Howl sounds like a mix between a Zen-like chant and (quoting a line from Walt Whitman) a "barbaric yawp." Although it has no regular meter, the poem repeats the same words and phrases over and over, like an Eastern sage repeating a mantra. "Who…who…who." "Moloch!…Moloch!...Moloch." "I'm with you…I'm with you…I'm with you." In recordings of his readings of the poem (listen to Ginsberg read Howl), Ginsberg speaks in a slow, mesmerizing, almost robotic monotone, in contrast to the yelling and shouting you might expect from the title.
Howl is a difficult poem to read aloud, mostly because you get to take so few breaths. Ginsberg has said that each line should be spoken in one breath (source), but try saying line 71 in one breath: not so easy, is it? You have to have the lungs of a professional trumpet player to get through a "performance" of Howl. The Beats took their cues from the late-night impromptu jazz marathons they often witnessed in Denver, New York, and Chicago.
In terms of content, Howl is totally over-the-top, with extensive uses of slang, a boatload of proper names, mountains of thick description, and lots of words that end with "–ing".
Line 5 is pretty typical. The line starts with alliteration and a rhythm straight out of bebop jazz: "who bared their brains to Heaven under the El." Ba-dum, ba-dum, ba-dum, badaba-dum. Then he throws in "Mohammedan," which is an archaic word for "Islam" because it sounds cool and adds a new variation to the beat: badaba-dum. In other words, Ginsberg writes poetry for a full, seven-piece drum set. Then, rather than use a simple word like "walked" or "paced," he puts in a show-stopper: "staggered." If there's an opportunity to pump more drama and emotion in his verse, you can bet Ginsberg's going to pounce on it like a dog on a chew-toy. Then he rounds off the line with a final rhythmic variation: "illuminated," which has the same accented second syllable as "Mohammedan." And that's just one line out of 112. Don't tell us free verse isn't complicated.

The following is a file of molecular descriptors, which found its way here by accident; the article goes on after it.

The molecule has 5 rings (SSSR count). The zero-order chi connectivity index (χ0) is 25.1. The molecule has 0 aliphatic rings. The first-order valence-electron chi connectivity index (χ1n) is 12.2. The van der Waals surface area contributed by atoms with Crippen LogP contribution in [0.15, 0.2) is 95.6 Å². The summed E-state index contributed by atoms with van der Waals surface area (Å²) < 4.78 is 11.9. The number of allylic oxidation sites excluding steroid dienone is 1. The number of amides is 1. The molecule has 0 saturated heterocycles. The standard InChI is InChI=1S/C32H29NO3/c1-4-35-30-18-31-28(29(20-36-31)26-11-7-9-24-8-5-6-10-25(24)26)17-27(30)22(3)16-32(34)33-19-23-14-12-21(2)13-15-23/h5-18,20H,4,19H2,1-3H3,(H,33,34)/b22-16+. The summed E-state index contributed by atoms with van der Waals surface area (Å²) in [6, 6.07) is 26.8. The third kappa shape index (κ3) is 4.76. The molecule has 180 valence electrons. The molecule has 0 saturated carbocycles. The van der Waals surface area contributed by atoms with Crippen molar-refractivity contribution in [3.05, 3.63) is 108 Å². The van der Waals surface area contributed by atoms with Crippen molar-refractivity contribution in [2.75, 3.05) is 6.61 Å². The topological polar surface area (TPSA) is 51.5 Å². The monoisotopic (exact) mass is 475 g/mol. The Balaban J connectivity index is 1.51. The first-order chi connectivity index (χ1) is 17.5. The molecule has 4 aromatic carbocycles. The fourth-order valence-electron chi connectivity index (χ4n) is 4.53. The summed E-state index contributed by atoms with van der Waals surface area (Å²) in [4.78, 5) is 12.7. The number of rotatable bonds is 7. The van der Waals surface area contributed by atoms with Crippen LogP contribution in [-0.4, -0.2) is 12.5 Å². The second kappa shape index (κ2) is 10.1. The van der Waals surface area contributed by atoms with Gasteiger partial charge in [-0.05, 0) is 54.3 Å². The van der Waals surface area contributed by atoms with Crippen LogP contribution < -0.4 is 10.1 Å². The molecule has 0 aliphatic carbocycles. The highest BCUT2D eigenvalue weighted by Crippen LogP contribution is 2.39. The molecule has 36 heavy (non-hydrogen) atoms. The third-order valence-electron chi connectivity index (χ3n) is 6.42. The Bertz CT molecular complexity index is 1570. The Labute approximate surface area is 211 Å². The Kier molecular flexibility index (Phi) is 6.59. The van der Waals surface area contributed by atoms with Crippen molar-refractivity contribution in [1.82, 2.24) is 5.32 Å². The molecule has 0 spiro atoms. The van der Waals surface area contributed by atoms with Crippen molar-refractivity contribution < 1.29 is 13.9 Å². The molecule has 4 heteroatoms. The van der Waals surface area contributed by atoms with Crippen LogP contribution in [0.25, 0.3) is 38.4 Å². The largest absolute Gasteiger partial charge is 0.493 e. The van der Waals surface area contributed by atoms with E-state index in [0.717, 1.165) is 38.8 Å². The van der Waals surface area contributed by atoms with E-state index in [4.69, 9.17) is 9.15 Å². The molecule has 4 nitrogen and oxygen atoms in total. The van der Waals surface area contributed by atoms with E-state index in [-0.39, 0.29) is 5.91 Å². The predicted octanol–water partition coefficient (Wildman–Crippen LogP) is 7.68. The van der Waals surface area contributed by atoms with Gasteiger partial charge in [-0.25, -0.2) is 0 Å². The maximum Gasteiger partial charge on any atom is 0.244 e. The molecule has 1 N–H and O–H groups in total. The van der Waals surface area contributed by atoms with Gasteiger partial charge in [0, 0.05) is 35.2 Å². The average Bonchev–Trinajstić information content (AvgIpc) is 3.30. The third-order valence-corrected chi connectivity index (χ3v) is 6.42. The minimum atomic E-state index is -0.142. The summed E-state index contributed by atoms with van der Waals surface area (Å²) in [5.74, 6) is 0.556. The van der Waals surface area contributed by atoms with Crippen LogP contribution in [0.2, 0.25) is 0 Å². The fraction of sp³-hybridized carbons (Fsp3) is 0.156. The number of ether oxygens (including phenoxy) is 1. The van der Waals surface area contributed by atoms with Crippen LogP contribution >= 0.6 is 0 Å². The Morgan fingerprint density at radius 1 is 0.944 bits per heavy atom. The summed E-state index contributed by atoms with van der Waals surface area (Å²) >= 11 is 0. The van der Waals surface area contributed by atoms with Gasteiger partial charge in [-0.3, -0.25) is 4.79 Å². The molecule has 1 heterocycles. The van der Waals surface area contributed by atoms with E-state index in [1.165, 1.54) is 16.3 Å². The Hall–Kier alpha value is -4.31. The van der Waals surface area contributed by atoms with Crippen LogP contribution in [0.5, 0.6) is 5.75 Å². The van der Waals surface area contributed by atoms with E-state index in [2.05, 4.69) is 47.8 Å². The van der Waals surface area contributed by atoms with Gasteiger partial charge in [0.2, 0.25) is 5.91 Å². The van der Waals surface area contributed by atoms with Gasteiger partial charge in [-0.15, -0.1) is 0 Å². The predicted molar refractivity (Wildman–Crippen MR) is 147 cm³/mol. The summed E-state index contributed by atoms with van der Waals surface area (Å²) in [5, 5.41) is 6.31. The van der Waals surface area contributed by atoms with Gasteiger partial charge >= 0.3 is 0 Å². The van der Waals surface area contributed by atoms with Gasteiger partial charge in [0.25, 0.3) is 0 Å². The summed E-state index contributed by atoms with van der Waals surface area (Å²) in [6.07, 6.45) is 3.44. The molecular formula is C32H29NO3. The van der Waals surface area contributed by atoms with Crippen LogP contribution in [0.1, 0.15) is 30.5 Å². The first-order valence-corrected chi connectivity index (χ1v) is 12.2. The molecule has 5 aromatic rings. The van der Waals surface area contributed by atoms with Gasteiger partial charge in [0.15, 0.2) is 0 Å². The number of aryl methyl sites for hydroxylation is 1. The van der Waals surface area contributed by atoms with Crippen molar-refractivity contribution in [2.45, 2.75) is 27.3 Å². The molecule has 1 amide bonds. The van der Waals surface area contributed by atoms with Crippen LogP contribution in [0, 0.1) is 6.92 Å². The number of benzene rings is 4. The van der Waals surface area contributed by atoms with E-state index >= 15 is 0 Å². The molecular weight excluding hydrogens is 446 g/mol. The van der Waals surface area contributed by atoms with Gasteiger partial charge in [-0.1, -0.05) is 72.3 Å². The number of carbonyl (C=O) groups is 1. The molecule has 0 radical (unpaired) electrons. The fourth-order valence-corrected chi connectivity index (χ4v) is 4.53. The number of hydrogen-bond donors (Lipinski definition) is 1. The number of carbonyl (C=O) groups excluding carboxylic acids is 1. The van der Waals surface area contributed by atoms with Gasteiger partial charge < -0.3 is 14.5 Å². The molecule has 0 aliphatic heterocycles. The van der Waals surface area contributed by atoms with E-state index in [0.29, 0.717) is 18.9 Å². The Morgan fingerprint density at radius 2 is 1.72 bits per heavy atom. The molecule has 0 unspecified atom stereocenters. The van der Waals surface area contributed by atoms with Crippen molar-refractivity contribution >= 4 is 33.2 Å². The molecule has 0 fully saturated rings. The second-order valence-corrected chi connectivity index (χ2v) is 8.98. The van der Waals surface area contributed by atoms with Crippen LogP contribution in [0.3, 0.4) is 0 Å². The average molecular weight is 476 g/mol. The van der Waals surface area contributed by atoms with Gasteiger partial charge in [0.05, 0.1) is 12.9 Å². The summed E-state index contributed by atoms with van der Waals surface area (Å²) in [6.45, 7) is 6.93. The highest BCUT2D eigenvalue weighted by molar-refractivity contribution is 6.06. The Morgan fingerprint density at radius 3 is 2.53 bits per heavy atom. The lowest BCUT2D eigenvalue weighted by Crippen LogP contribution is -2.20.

One last point, which we've made elsewhere, is that this poem sounds like someone talking very fast and who may have strayed from his sanity. When he says, "who poverty and tatters" in line 4, we know he actually means something like "who live in poverty and wear tattered clothing." But Ginsberg doesn't want to use that many words. Plus, he wants to give an idea of how exhausted and unbalanced these people are. He seems to use the first words that pop into his head, which creates a sense of spontaneity. Moment by moment, line by line, there's always something interesting going on in the sound of Howl.